CHE 300

Environmental Science

Dr. J. A. Schneider
Dept. of Chemistry
SUNY Oswego
Oswego, NY 13126

Rm: 237 Snygg Hall
Tel: 315.312.2124
Environmental Investigations: Should the Arctic National Wildlife Refuge (ANWR) Be Opened to Oil and Gas Exploration? by Jeffery A. Schneider, Ph.D.

Issues and Background

After a year of soaring gas pump prices and high home heating costs, many policymakers and analysts want to tap the oil reserves in the Arctic National Wildlife Refuge. Drilling pristine Alaskan lands is a shortsighted and ineffective strategy tantamount to placing a band-aid over a compound fracture. For long-term solutions that make economic and environmental sense, policymakers should act to increase energy efficiency and the use of renewable energy, and to eliminate fuel-economy loopholes for light trucks and SUVs.
Union of Concerned Scientists

Common sense tells us that if we have the capability, we should produce more oil here at home. We do it better, cleaner and more efficiently than other countries - many of which give little consideration to responsible environmental stewardship.
Citizens for a Sound Economy

The question of whether or not to open the ANWR to oil and gas exploration has been at the center of the energy debate between Republicans and Democrats, right and left, big business and environmentalists ever since President Carter signed the Alaska National Interests Land Conservation Act (ANILCA) in 1980, which established the ANWR at its present size. Originally established as an 8.9 million acre area in the northeast corner of Alaska in 1960 by the Eisenhower Administration, President Carter expanded the protected area to 19 million acres. There was however one tiny caveat. Section 1002 of the ANILCA deferred development of a 1.5 million acre tract of the ANWR along the coastal plain, subsequently referred to as "the 1002 area" or "Section 1002". Only an act of Congress can open the area to exploration and development.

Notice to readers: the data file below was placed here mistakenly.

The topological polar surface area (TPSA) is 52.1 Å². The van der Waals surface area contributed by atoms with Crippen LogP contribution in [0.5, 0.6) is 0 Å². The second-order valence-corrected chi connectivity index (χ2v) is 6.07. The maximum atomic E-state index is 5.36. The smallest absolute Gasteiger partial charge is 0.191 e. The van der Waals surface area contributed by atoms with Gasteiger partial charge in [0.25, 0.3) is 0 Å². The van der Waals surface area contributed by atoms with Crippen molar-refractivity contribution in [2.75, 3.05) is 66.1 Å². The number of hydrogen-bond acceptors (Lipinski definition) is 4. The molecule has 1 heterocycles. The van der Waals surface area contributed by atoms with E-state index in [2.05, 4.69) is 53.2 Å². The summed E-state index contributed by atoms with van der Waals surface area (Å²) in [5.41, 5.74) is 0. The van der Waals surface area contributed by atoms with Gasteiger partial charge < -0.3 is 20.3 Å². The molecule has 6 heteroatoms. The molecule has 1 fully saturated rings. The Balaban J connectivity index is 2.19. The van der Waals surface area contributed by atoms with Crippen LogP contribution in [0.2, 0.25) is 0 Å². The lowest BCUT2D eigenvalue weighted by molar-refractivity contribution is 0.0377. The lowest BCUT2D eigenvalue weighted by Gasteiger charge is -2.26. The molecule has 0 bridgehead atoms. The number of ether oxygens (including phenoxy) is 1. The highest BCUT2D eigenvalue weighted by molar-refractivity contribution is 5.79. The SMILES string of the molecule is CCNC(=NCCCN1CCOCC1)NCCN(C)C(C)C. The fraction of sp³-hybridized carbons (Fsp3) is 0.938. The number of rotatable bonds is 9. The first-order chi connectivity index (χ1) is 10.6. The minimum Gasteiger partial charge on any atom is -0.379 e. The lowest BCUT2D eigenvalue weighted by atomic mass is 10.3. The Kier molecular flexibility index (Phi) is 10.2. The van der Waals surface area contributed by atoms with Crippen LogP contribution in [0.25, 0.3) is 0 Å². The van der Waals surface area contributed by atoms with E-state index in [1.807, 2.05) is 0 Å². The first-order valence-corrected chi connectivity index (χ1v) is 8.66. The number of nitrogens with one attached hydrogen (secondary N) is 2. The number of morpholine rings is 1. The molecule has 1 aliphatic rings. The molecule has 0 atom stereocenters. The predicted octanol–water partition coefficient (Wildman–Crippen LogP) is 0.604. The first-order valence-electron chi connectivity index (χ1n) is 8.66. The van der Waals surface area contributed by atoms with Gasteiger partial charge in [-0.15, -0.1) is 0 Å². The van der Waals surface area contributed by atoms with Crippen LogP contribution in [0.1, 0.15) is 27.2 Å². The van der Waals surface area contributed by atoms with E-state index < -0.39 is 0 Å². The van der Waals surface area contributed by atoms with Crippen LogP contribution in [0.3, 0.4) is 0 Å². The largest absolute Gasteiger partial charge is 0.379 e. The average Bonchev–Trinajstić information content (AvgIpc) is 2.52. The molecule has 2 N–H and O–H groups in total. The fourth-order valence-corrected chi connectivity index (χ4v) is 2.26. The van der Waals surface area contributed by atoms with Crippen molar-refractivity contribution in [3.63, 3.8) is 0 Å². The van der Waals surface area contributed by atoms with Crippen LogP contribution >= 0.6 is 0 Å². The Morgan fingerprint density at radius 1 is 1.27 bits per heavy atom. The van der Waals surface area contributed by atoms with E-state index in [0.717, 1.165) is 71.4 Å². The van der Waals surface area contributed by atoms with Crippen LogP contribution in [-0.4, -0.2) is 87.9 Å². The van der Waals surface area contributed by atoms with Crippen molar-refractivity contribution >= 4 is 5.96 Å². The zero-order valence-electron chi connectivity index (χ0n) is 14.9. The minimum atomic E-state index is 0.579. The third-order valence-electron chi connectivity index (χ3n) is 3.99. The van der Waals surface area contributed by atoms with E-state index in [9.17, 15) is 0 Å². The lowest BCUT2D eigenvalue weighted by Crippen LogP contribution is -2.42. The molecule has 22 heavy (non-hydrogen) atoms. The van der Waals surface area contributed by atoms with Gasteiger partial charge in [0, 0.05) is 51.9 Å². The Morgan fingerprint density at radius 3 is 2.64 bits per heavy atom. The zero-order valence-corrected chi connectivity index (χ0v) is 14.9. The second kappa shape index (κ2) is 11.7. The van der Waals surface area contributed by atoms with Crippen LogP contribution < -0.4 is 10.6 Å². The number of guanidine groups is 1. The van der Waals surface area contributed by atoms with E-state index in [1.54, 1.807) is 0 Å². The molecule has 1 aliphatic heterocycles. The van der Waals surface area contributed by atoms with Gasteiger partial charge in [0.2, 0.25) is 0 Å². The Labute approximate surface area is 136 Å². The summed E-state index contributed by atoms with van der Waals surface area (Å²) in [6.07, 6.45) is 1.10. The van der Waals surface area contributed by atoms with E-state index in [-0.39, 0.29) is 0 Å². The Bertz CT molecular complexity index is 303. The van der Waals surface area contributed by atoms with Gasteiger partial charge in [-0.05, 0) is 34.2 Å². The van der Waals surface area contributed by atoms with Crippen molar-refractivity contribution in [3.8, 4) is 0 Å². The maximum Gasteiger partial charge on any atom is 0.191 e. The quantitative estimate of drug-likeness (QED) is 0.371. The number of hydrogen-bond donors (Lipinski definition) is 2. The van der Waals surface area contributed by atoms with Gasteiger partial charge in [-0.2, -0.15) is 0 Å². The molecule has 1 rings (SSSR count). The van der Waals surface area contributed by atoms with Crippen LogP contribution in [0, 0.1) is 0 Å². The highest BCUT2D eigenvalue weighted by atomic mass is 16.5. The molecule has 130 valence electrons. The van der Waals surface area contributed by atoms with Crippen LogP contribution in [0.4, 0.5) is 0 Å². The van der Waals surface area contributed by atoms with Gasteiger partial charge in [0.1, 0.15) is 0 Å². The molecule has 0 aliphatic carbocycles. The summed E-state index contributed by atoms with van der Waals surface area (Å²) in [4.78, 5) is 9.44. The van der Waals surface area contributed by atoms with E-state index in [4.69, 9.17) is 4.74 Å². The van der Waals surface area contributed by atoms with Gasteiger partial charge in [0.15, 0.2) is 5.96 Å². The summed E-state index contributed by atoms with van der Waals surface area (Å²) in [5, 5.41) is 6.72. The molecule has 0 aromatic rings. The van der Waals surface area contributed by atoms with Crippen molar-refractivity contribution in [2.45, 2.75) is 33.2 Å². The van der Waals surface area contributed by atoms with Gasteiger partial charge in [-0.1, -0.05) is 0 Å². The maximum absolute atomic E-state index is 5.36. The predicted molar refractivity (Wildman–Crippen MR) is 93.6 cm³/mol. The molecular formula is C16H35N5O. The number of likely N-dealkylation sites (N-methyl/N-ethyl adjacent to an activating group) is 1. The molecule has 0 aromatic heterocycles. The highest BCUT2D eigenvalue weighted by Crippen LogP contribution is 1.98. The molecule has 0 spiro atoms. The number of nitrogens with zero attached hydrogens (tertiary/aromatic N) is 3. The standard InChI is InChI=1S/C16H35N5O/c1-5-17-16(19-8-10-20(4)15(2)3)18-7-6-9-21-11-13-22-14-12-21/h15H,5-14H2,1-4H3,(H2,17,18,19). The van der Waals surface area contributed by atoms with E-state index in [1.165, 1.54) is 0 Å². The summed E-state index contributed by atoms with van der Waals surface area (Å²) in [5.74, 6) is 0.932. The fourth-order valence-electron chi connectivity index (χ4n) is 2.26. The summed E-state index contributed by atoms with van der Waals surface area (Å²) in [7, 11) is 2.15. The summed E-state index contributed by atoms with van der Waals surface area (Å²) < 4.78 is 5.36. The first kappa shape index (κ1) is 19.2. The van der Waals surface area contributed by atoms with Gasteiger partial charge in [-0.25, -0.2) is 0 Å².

As part of the President's energy policy legislation, the U.S. House of Representatives (with a Republican majority) voted in 2001 to allow exploration for oil in 2,000 acres of Section 1002 (ten-oh-two) of the ANWR. The U.S. Senate (with a Democrat majority) recently defeated similar legislation thereby saving the ANWR from drilling, at least temporarily. Conservative columnist George F. Will wrote in a recent article, "If you have an average-size dinner table, four feet by six feet, put a dime on the edge of it. Think of the surface of the table as the Arctic National Wildlife Refuge in Alaska. The dime is larger than the piece of coastal plain that would have been opened to drilling for oil and natural gas." To represent the "1002 area" Coastal Plain in this analogy, mark off a section of the table that is roughly 1 foot by 2 feet. While Mr. Will gets his point across, he conveniently forgets to mention that the 2,000 acres doesn't have to be contiguous (i.e. all in one place) and that only the space of the equipment touching the ground is counted. The better analogy would be to take Mr. Will's dime and grind it up into a powder and then spread it across the entire 1-ft x 2-ft section. Then take a marker and draw lines from one speck to the other to represent the roads that will be needed in the area. What you end up with is a dinner table with a 1-ft x 2-ft section covered in marker and dust; i.e. the entire 1.5 million acres of the Coastal Plain would be impacted by oil and natural gas exploration.